A Poet of the Jewish People

Stand for Israel  |  September 19, 2022

Poet Uri Zvi Greenberg on his 80th birthday
(Photo: Ya'acov Sa'ar/GPO)

An acclaimed Zionist, poet, and journalist who wrote in both Hebrew and Yiddish, Uri Zvi Greenberg also defied anti-Semitic authorities in pre-state Israel and served in the Knesset for the burgeoning Jewish state.

Uri Zvi Greenberg was born into a Jewish family in Galicia in the Austro-Hungarian Empire. After fighting in World War I, Greenberg returned home to witness the pogroms against Jews that occurred in 1918. He and his family miraculously survived the anti-Semitic violence, and he moved first to Warsaw and then Berlin.

In 1923, Greenberg made aliyah (immigrated) to then-British-mandate Palestine. He had returned to Poland before World War II, but was able to escape in 1939 when the Nazis invaded.

Greenberg first published in Yiddish in 1912, when only 16. His first book was published while he was away fighting during WWI. Before making aliyah, he was part of Warsaw’s thriving Jewish cultural scene.

After arriving in the Holy Land, Greenberg wrote for Davar, one of the main Zionist newspapers. In both his prose and as a poet, he warned the Jews of the Diaspora. After the Holocaust, he was saddened that many of his warnings had come true. His writing often incorporated the Bible, as well as traditional Jewish values and prayers.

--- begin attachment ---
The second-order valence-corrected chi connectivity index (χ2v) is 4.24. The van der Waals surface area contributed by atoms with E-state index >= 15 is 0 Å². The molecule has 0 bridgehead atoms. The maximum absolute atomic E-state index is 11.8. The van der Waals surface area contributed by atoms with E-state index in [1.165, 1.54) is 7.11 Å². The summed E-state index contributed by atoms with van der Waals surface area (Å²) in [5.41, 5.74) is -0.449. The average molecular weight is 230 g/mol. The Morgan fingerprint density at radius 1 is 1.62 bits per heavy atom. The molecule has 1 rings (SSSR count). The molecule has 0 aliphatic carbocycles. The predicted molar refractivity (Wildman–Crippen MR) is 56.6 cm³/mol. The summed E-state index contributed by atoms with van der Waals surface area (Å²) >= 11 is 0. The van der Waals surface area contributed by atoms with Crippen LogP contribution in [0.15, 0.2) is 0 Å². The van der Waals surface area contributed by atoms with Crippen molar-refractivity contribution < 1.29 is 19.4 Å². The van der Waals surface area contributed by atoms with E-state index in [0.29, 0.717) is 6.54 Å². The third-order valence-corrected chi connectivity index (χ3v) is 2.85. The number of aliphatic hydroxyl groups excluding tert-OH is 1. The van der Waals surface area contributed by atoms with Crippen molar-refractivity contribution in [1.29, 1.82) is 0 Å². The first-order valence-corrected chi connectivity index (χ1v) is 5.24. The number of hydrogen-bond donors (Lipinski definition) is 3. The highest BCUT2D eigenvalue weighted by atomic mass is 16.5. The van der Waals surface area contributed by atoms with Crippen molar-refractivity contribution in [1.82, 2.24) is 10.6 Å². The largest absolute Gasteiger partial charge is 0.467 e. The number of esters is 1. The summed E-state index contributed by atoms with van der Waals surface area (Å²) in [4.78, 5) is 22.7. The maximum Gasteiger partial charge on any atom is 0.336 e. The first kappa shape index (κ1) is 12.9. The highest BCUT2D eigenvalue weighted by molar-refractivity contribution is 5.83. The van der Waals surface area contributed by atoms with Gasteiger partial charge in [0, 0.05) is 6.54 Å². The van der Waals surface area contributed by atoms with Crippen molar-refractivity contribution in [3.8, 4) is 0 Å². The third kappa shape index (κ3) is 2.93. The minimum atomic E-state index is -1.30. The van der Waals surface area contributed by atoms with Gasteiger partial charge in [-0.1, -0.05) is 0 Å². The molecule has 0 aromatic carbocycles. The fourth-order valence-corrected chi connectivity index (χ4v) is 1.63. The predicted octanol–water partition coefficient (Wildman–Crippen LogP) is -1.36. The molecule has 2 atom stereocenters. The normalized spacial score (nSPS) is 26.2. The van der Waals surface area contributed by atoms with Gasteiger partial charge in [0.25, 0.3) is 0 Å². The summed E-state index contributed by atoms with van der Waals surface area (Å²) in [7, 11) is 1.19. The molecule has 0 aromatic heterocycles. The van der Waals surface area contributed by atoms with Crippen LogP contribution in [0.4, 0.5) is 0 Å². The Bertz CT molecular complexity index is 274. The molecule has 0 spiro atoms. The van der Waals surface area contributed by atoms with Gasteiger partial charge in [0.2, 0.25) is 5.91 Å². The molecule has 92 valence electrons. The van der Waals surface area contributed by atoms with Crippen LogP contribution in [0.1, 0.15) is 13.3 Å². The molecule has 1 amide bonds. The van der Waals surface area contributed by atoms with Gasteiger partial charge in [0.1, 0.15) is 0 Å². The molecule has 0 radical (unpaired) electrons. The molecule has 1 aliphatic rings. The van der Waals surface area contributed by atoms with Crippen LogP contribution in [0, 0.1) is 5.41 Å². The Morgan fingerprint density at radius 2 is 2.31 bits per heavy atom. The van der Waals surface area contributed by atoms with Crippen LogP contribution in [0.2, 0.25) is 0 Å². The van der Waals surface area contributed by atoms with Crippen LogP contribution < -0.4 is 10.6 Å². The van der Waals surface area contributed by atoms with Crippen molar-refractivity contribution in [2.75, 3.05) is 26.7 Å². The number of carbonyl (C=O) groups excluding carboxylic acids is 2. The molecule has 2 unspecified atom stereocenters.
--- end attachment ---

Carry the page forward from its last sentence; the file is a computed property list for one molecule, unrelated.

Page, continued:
Besides his writing, Greenberg was also an avid political activist in Israel. He advocated Zionism, sounded the shofar in prayer at the Western Wall, despite the British prohibiting it, and tore down Nazi flags hung in Jerusalem and Tel Aviv.

Following Israel’s independence, Greenberg was elected to the first Knesset. In 1947, 1954, and 1977, he was awarded the Bialik Prize for literature. In 1957, the beloved poet was also awarded the Israel Prize.

Here is an excerpt from Greenberg’s ode to the Jewish people, a poem titled “Nation, How Great You Are!”:

Even in captivity mounting to millions!
    Your sons, broad of shoulder and strong in spirit.
Arms of iron, thighs of steel;
    Sons to work the soil and make homes,
Sons to build houses and factories,
    Bridges and tunnels, harbours and highways;
Sons marching to battle against the foe,
    Striking the fear of their ancient race into his heart;
Sons to run trains, steer ships, pilot planes,
    To sing Hebrew chanteys
In all the seaports of the world,
    Wherever they put in with their cargoes;
Shades of sunset in their faces,
    And the might of the sea in their eyes.
Nation, your abundant daughters, lovely and sound,
    Daughters to work in village and town;
Blessed, themselves, to branch forth like trees,
    Giving birth to a new generation
Healthy and fair and tanned by the sun.
    And from them-prophets and scholars,
Men of action and daring,
    Rulers to take command.